1. Buy a house. Or two. Or more.
If you know you're going to be living in or near a certain community for five years or more DON'T RENT. Do whatever it takes to buy a house. If you have kids in school or are about to, find the best PRIVATE school you can, shop for a house near it, and scale down the house budget to compensate. There's NO house important enough to risk destroying your kids' future by putting them in government schools (unless you live in New Trier Township, perhaps).
2. Understand Compound Interest
(NOTE: I am not involved in any investment offerings made or religions extolled in this section; I just like their comments on compound interest. And yes, one can be kind, benevolent and successful without being a mystic. More likely, in fact.):
|WANT TO BE A MILLIONAIRE? by Selena Maranjian|
|Credit Card facts|
|Cardweb - low-interest credit cards|
|Credit Card Goodies|
|managing debt & credit|
|Borrowing rule NUMBER ONE:
Never, never, EVER borrow to buy ANYthing that takes more than 45 days to pay off until and unless you ALREADY have SIX MONTHS WORTH OF INCOME in savings -- and can still maintain it if not grow it -- FIRST.
Realize it takes dedication to a specific craft to achieve pride, professionalism and a reputation. For example, it took Al Hirschfeld umpteen hours, and often several days, just to create ONE of his famous stylized caricatures. THAT's what it takes to do ANYthing well. Find something you love, develop it, hone it, and do it. Over and over again.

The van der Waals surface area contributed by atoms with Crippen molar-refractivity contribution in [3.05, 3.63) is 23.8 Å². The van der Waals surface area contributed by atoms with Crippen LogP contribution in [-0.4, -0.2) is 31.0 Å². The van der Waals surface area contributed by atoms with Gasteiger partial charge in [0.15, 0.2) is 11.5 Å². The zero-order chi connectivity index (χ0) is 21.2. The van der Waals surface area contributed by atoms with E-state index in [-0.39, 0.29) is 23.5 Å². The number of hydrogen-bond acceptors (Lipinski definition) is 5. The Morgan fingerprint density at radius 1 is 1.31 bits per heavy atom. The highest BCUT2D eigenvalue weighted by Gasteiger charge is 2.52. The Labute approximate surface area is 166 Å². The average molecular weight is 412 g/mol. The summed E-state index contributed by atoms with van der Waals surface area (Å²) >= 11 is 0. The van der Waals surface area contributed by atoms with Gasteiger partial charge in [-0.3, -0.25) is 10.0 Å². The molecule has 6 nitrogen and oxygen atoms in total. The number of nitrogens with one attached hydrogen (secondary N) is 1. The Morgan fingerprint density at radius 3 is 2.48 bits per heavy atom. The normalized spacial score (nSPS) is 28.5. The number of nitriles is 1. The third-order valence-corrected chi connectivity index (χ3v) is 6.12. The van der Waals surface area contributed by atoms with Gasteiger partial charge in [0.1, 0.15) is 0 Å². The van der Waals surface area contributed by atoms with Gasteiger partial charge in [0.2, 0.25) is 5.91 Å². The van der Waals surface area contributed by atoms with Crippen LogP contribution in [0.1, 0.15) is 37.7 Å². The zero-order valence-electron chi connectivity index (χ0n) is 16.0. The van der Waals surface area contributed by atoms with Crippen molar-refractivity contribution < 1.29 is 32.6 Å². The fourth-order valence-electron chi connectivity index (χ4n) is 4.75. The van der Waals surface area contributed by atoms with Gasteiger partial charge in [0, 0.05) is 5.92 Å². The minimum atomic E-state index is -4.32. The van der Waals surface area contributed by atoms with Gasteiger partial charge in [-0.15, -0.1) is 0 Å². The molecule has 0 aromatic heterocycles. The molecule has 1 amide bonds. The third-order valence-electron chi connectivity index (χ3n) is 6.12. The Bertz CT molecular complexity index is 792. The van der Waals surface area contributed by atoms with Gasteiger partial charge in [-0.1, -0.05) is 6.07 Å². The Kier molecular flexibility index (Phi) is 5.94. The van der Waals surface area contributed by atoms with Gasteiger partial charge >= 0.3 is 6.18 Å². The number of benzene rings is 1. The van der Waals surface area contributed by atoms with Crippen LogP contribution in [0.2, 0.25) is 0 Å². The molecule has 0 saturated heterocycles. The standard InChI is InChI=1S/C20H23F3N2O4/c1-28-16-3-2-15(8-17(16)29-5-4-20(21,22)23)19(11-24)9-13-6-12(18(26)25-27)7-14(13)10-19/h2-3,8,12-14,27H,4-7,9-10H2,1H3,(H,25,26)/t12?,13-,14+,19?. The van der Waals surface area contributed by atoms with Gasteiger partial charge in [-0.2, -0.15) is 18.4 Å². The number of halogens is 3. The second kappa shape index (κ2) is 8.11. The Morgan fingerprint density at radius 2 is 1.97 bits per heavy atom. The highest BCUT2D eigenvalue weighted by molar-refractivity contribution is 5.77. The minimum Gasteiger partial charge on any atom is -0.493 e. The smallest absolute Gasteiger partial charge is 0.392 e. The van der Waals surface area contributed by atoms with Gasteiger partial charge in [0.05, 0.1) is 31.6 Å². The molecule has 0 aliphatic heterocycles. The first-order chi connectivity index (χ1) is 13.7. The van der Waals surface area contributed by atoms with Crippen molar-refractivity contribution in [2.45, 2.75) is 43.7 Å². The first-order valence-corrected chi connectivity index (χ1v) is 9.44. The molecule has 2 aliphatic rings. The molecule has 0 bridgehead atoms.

|"The only germane argument concerning equities vs. fixed income, which must be explained and re-explained, is that over the entire run of data (1926-present), the average annual return to equities has been 10.4%. That's not a projection or an expectation, that is the actual live average annual return. If funds are invested with a long term horizon (at least 10 yrs), the investor has an excellent chance to average this sort of return and virtually a zero chance of failing to beat the current Social Security expected return (such as it is). There have been only 2 periods longer than 10 years that have generated negative returns (1929-1942, -1%; and 1930-1942, -0.4%). The longer the funds are invested, the greater likelihood the expected return will be reached on an overall average basis. As I constantly remind my clients, the returns in any given year may be positive or negative and, in fact, an allocation may never actually realize the expected return on the button in any single year during the entire life of the portfolio. Discipline and a long term horizon are the keys to positive returns." -- Byron Sanders|
|See: "Why the Tried and True Triumph Over the Old and New." HERE.|